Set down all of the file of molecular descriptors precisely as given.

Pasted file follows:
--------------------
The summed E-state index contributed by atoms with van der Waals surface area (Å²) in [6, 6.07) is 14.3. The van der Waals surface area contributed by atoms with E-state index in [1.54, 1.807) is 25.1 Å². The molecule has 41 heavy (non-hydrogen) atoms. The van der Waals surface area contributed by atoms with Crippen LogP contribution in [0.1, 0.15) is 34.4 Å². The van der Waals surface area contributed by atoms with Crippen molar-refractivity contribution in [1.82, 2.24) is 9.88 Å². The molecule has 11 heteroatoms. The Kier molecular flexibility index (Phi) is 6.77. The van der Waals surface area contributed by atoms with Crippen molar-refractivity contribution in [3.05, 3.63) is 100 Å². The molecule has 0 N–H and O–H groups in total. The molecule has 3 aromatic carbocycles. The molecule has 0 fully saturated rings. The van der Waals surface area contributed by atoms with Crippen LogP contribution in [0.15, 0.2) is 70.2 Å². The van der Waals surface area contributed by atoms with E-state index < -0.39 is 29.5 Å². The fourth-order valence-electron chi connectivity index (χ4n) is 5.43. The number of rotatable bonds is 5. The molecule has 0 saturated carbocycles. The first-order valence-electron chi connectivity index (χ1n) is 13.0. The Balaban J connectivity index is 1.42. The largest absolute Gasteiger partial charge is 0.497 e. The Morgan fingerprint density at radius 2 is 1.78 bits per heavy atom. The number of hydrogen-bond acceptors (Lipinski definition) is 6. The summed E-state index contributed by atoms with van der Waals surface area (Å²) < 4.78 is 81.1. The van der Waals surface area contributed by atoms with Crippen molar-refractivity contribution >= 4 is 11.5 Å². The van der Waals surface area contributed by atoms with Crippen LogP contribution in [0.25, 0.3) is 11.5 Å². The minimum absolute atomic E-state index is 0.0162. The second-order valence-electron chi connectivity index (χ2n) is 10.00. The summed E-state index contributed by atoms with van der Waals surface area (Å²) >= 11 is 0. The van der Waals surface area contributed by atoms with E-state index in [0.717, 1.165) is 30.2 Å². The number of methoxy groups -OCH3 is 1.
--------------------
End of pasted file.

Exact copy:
The summed E-state index contributed by atoms with van der Waals surface area (Å²) in [6, 6.07) is 14.3. The van der Waals surface area contributed by atoms with E-state index in [1.54, 1.807) is 25.1 Å². The molecule has 41 heavy (non-hydrogen) atoms. The van der Waals surface area contributed by atoms with Crippen LogP contribution in [0.1, 0.15) is 34.4 Å². The van der Waals surface area contributed by atoms with Crippen molar-refractivity contribution in [1.82, 2.24) is 9.88 Å². The molecule has 11 heteroatoms. The Kier molecular flexibility index (Phi) is 6.77. The van der Waals surface area contributed by atoms with Crippen molar-refractivity contribution in [3.05, 3.63) is 100 Å². The molecule has 0 N–H and O–H groups in total. The molecule has 3 aromatic carbocycles. The molecule has 0 fully saturated rings. The van der Waals surface area contributed by atoms with Crippen LogP contribution in [0.15, 0.2) is 70.2 Å². The van der Waals surface area contributed by atoms with E-state index < -0.39 is 29.5 Å². The fourth-order valence-electron chi connectivity index (χ4n) is 5.43. The number of rotatable bonds is 5. The molecule has 0 saturated carbocycles. The first-order valence-electron chi connectivity index (χ1n) is 13.0. The Balaban J connectivity index is 1.42. The largest absolute Gasteiger partial charge is 0.497 e. The Morgan fingerprint density at radius 2 is 1.78 bits per heavy atom. The number of hydrogen-bond acceptors (Lipinski definition) is 6. The summed E-state index contributed by atoms with van der Waals surface area (Å²) < 4.78 is 81.1. The van der Waals surface area contributed by atoms with Crippen molar-refractivity contribution >= 4 is 11.5 Å². The van der Waals surface area contributed by atoms with Crippen LogP contribution in [0.25, 0.3) is 11.5 Å². The minimum absolute atomic E-state index is 0.0162. The second-order valence-electron chi connectivity index (χ2n) is 10.00. The summed E-state index contributed by atoms with van der Waals surface area (Å²) >= 11 is 0. The van der Waals surface area contributed by atoms with E-state index in [0.717, 1.165) is 30.2 Å². The number of methoxy groups -OCH3 is 1.